Apparently Canadian businesses are feeling some hurt as state and local governments in the U.S. pass "Buy American" laws requiring them to contract with American firms for infrastructure work rather than hire foreign companies. The Globe and Mail reports that an American representative from the Canadian American Business Council—headed by Canadian ambassador to the U.S. Gary Doer and U.S. ambassador to Canada David Jacobson—has offered Canada a way to get some of that American taxpayer money back: change Canada's intellectual-property laws to better suit American interests.
Here's that representative, Scotty Greenwood, speaking on a panel at a trade meeting in Ottawa this week:
"If Canada would just do it tomorrow. . . . Link it. Say: 'OK. We hear you on copyright. We wanted to do it forever. We will do it tomorrow if you a deal on Buy American,' Gary Doer and David Jacobson would be shaking hands in this room tomorrow," she said.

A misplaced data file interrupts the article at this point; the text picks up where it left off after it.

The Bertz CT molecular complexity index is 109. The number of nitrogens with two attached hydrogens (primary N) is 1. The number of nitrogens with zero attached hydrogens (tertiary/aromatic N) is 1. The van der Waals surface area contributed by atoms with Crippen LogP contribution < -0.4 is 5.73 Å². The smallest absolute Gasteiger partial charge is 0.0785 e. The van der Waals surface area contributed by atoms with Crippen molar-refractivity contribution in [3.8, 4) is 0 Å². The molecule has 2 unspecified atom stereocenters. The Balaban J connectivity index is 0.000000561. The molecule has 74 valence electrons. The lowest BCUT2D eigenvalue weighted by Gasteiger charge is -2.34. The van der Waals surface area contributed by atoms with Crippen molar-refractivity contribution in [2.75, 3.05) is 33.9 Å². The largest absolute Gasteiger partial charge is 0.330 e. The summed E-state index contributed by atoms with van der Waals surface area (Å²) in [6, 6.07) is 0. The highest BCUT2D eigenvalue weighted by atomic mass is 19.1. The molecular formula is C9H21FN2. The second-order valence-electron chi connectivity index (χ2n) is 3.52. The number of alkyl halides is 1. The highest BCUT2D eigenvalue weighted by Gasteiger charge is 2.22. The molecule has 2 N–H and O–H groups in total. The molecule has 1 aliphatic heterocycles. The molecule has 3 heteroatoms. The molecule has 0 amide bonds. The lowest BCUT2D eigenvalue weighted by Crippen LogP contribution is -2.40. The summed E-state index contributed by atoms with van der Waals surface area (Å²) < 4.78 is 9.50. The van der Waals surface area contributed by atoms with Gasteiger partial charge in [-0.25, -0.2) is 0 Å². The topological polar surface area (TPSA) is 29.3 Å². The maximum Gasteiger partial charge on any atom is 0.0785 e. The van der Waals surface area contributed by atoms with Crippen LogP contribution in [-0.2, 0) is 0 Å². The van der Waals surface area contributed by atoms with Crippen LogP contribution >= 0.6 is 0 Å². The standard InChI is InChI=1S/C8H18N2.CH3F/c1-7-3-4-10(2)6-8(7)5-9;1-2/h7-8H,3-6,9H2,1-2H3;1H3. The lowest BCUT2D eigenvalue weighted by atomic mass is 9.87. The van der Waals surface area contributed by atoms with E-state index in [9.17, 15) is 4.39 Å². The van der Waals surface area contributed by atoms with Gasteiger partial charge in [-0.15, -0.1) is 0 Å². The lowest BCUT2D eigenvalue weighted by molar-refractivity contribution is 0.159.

Canadian IP law has been an annoyance to American entertainment companies for a while now. It's simply not strict enough for their tastes. Past efforts by the RIAA and MPAA to tighten it up have included financially backing Canadian politicians amenable to passing more stringent IP laws, but so far they've had little success. According to the Globe and Mail the U.S. has "added Canada to its blacklist of countries with lax laws preventing the piracy of intellectual property," which is something I wasn't aware of before.
Ironically the major labels have been making a lot of news this week for their own exploitation of Canadian copyright law. What triggered this overdue attention was that the estate of jazz legend Chet Baker joined a class-action lawsuit against the Canadian arms of the four major record labels. It's been common practice for decades for the labels to release music in Canada and, instead of paying the artists the money they're owed, put their names on a "pending" list that basically says that they'll get the money once the labels track them down.
Currently the pending list has more than 300,000 songs on it, including tracks by hard-to-find artists like Bruce Springsteen and Beyonce. Estimates of how much the labels owe start at $50 million and go up to $6 billion. The ironic cherry on top of this irony sundae is that the latter figure was calculated using the $20,000-per-infringement figure that the RIAA likes to use against file sharers.